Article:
From: The Register
Editor’s Note: Shades of Ashley Madison?
The rollout of legal weed in Ontario is now beset by potential privacy issues.
On Wednesday, the Ontario Cannabis Store (OCS) revealed the security incident on Twitter, saying that an unnamed individual was able to access the order records of 4,500 customers, or roughly two percent of the firm’s customer base.
The compromised information included names or the initials of nominated signatories, postcodes, dates of delivery, OCS reference numbers, Canada Post tracking numbers, and OCS corporate names and business addresses.
Experts say rules don’t go far enough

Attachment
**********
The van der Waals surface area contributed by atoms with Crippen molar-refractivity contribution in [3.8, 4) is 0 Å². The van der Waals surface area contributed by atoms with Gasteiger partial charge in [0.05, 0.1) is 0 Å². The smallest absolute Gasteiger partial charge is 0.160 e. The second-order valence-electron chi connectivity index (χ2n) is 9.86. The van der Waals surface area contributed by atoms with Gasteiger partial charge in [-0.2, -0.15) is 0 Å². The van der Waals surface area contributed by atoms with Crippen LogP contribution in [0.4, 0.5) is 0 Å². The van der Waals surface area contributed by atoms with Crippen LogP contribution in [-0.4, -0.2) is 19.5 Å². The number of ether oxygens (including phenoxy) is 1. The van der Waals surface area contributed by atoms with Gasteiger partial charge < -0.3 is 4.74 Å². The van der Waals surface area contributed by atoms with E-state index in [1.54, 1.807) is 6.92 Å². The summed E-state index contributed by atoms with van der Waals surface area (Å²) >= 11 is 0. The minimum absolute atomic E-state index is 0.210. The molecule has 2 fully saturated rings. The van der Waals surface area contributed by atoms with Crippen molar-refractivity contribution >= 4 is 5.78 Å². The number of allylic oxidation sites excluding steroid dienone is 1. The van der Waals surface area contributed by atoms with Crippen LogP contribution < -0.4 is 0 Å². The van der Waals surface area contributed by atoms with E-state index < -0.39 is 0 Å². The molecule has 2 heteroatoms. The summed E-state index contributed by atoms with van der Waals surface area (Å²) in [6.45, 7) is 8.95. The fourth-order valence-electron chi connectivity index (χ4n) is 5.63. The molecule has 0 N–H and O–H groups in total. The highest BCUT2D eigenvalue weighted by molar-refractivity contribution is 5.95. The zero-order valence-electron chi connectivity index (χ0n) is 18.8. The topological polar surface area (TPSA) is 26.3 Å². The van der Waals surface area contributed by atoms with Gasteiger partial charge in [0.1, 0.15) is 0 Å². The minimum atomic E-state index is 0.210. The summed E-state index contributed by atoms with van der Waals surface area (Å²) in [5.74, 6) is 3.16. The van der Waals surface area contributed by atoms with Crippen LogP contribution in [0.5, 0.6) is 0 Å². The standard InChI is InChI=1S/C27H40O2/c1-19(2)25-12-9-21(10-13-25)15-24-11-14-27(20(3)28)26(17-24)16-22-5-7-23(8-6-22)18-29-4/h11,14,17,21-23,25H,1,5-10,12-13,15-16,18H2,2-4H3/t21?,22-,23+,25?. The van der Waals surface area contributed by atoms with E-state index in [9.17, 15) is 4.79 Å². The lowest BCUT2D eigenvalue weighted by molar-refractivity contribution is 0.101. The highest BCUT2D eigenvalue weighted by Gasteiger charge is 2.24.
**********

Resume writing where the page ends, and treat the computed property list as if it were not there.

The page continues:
New privacy rules designed to better safeguard the personal data of Canadians and let them know when it has been breached kick in Thursday, but even security experts say they are far from perfect.
The legislation, known as the Personal Information Protection and Electronic Documents Act (or PIPEDA) does a lot of things, but most importantly from a consumer’s perspective, it requires Canadian companies to alert their customers any time their personal information may have fallen into the wrong hands.